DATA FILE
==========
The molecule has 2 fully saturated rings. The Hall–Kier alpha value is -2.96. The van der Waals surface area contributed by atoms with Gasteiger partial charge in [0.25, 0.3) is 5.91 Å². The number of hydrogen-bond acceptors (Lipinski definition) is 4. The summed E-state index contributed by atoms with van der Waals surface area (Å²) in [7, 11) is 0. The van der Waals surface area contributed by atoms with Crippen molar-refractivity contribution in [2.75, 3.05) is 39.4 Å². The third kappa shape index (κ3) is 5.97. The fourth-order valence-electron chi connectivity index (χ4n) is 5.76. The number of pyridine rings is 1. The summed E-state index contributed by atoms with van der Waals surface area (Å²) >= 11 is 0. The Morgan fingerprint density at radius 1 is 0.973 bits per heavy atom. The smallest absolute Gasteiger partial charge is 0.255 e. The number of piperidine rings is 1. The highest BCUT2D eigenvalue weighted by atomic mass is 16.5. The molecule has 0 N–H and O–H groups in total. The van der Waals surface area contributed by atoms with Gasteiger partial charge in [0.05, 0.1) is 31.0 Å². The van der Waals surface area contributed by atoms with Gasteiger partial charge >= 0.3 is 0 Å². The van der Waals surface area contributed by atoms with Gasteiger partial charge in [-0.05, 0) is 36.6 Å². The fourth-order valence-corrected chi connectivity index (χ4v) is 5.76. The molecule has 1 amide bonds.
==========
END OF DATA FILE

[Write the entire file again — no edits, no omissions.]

The molecule has 2 fully saturated rings. The Hall–Kier alpha value is -2.96. The van der Waals surface area contributed by atoms with Gasteiger partial charge in [0.25, 0.3) is 5.91 Å². The number of hydrogen-bond acceptors (Lipinski definition) is 4. The summed E-state index contributed by atoms with van der Waals surface area (Å²) in [7, 11) is 0. The van der Waals surface area contributed by atoms with Crippen molar-refractivity contribution in [2.75, 3.05) is 39.4 Å². The third kappa shape index (κ3) is 5.97. The fourth-order valence-electron chi connectivity index (χ4n) is 5.76. The number of pyridine rings is 1. The summed E-state index contributed by atoms with van der Waals surface area (Å²) >= 11 is 0. The Morgan fingerprint density at radius 1 is 0.973 bits per heavy atom. The smallest absolute Gasteiger partial charge is 0.255 e. The number of piperidine rings is 1. The highest BCUT2D eigenvalue weighted by atomic mass is 16.5. The molecule has 0 N–H and O–H groups in total. The van der Waals surface area contributed by atoms with Gasteiger partial charge in [0.05, 0.1) is 31.0 Å². The van der Waals surface area contributed by atoms with Gasteiger partial charge >= 0.3 is 0 Å². The van der Waals surface area contributed by atoms with Gasteiger partial charge in [-0.05, 0) is 36.6 Å². The fourth-order valence-corrected chi connectivity index (χ4v) is 5.76. The molecule has 1 amide bonds.